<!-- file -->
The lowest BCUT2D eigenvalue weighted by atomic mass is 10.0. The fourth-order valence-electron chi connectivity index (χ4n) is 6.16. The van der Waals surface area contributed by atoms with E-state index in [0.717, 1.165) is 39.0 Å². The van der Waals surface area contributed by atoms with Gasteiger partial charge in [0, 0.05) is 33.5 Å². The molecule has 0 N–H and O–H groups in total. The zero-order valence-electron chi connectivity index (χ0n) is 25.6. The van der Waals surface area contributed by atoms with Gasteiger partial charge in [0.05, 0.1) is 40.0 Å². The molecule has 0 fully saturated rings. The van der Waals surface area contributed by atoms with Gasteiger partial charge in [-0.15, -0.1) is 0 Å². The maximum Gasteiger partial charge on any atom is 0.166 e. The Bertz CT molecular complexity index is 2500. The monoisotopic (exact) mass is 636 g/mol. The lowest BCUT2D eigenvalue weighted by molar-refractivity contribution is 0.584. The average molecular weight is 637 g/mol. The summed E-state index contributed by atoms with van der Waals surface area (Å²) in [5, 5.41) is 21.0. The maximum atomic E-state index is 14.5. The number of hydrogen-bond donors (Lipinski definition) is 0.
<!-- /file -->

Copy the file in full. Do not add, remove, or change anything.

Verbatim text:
The lowest BCUT2D eigenvalue weighted by atomic mass is 10.0. The fourth-order valence-electron chi connectivity index (χ4n) is 6.16. The van der Waals surface area contributed by atoms with E-state index in [0.717, 1.165) is 39.0 Å². The van der Waals surface area contributed by atoms with Gasteiger partial charge in [0, 0.05) is 33.5 Å². The molecule has 0 N–H and O–H groups in total. The zero-order valence-electron chi connectivity index (χ0n) is 25.6. The van der Waals surface area contributed by atoms with Gasteiger partial charge in [0.05, 0.1) is 40.0 Å². The molecule has 0 fully saturated rings. The van der Waals surface area contributed by atoms with Gasteiger partial charge in [-0.15, -0.1) is 0 Å². The maximum Gasteiger partial charge on any atom is 0.166 e. The Bertz CT molecular complexity index is 2500. The monoisotopic (exact) mass is 636 g/mol. The lowest BCUT2D eigenvalue weighted by molar-refractivity contribution is 0.584. The average molecular weight is 637 g/mol. The summed E-state index contributed by atoms with van der Waals surface area (Å²) in [5, 5.41) is 21.0. The maximum atomic E-state index is 14.5. The number of hydrogen-bond donors (Lipinski definition) is 0.